Three things we learned: Tottenham v. Liverpool

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LONDON — In a battle between two Premier League title contenders, Liverpool proved they’re the real deal and Tottenham showed they are perhaps on the slide this season.

Jurgen Klopp‘s Liverpool were comfortable throughout as they beat Tottenham 2-1 on Saturday at Wembley, with a goal in each half from Georginio Wijnaldum and Roberto Firmino doing the trick. Erik Lamela pulled a goal back but it was too little too late for Mauricio Pochettino‘s sluggish Spurs.

Tottenham have now lost back-to-back PL games and concerns about them sustaining a top four challenge this season are starting to linger.

Here’s what we learned from the clash at Wembley.


LIVERPOOL UNDERLINE TITLE CREDENTIALS

Five wins from five so far this season, and this was the best of the bunch.

Liverpool defended resolutely, dominated midfield and launched searing counter attacks as they beat title rivals Tottenham with ease at Wembley. Klopp’s side set the tone early on, with James Milner, Naby Keita and Georginio Wijnaldum forcing Mousa Dembele, Harry Winks and Eric Dier into several giveaways.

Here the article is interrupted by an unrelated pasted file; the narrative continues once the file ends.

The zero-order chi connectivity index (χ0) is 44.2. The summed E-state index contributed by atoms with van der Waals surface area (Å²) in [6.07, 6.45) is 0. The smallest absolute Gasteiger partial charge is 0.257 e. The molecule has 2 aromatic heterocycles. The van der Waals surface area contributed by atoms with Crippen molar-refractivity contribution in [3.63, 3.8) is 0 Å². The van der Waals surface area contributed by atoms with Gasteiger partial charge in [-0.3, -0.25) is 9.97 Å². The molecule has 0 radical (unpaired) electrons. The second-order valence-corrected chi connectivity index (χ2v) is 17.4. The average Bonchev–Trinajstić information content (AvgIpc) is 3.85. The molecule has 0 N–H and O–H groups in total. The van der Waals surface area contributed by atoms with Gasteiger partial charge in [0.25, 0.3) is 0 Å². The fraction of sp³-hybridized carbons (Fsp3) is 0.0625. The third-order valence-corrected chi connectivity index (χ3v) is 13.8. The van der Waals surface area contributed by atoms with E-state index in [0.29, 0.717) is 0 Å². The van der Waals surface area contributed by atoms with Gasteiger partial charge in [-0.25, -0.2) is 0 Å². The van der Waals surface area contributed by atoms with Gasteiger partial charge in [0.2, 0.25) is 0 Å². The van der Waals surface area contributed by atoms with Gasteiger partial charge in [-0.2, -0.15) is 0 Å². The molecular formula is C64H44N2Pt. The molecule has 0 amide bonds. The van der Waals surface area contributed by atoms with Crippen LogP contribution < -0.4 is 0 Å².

The only question mark remains is about Liverpool’s composure. They had the chance to put the game to bed multiple times but failed to score again on the break and were almost made to pay after Lamela’s late goal, then some pressure from Spurs. Klopp looked frustrated on the sidelines as his team failed to manage the game effectively, but they’d done enough over the course of the 90 minutes to ease to victory.

Liverpool have only started a top-flight season with five victories on two previous occasions (1978-79, 1990-91) and on both occasions they finished in the top two that campaign, winning the title in 1979. There’s still a long way to go but ahead of a pivotal two months where they face Chelsea in the PL and League Cup, Man City in the league and PSG and Napoli and the UEFA Champions League, Liverpool have put down a marker as they continue to lead the Premier League.